Best Hitting Catcher - Career
(Ranking Using Career RC/27 divided by League RC/27 )
One of the most useful ways to assess a player's career is to measure how he performed relative to the other players of his era. When we produced the first of our landmark baseball encyclopedias, the STATS All-Time Major League Handbook, early 1998, we not only listed the runs created per 27 outs (RC/27) year-by-year for each player in history, but the league averages in those stat categories as well. That made it a lot easier to evaluate a player in the context of his career.
It was a short step from that to the relativity index, a stat we introduced in the second of our encyclopedias, the STATS All-Time Baseball Source Book. To determine a hitter's relativity index, we divide his career RC/27 by the league RC/27 over the same period, then multiply by 100. A league-average performer would have a relativity index of 100. The higher the index, the more the player dominated his era.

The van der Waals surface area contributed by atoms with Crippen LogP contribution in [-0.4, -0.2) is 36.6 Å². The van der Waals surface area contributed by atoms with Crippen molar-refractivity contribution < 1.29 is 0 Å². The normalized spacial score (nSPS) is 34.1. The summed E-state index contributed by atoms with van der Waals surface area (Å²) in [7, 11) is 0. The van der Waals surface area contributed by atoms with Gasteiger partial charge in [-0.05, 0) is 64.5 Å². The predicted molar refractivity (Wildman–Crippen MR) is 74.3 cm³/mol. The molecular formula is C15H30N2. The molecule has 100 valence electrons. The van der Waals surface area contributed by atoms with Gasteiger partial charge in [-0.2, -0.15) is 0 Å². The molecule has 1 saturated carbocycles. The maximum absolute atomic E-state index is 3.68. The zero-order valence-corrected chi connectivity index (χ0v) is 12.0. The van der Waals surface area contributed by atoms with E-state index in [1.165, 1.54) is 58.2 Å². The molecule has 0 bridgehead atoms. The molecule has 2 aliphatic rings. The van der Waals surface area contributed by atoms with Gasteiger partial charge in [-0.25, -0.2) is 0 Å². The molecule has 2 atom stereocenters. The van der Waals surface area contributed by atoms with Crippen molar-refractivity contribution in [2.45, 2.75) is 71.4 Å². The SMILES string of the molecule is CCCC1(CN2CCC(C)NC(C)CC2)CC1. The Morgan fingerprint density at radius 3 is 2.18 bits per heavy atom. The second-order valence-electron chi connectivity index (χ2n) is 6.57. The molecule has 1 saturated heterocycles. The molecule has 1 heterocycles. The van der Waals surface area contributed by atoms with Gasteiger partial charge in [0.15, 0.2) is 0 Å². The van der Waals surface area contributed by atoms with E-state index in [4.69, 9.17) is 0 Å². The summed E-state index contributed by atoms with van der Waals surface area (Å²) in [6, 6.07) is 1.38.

Now for the fun part. Let's look at the catcher position in depth with the same minimums of 750 games caught. Here are the top 50:
Mike Piazza and Mickey Cochrane are no surprise, but the rest might be. Roger Bresnahan and Buck Ewing are in the Hall of Fame, so they're not total surprises. The shocker is Gene Tenace, a low-average hitter (.241 lifetime) with good power and a great batting eye who played in the relatively low-scoring 1970s. Tenace played almost 40 percent of his games at a position other than catcher; by necessity, we had to base these lists on a player's entire career, so he gets a bit of an edge there. Catching greats who missed the top five include Bill Dickey, Roy Campanella, Yogi Berra, Gabby Hartnett and Johnny Bench. Apart from Piazza, the only active players in the career top 50 are Mike Stanley and Chris Hoiles, both well down the list.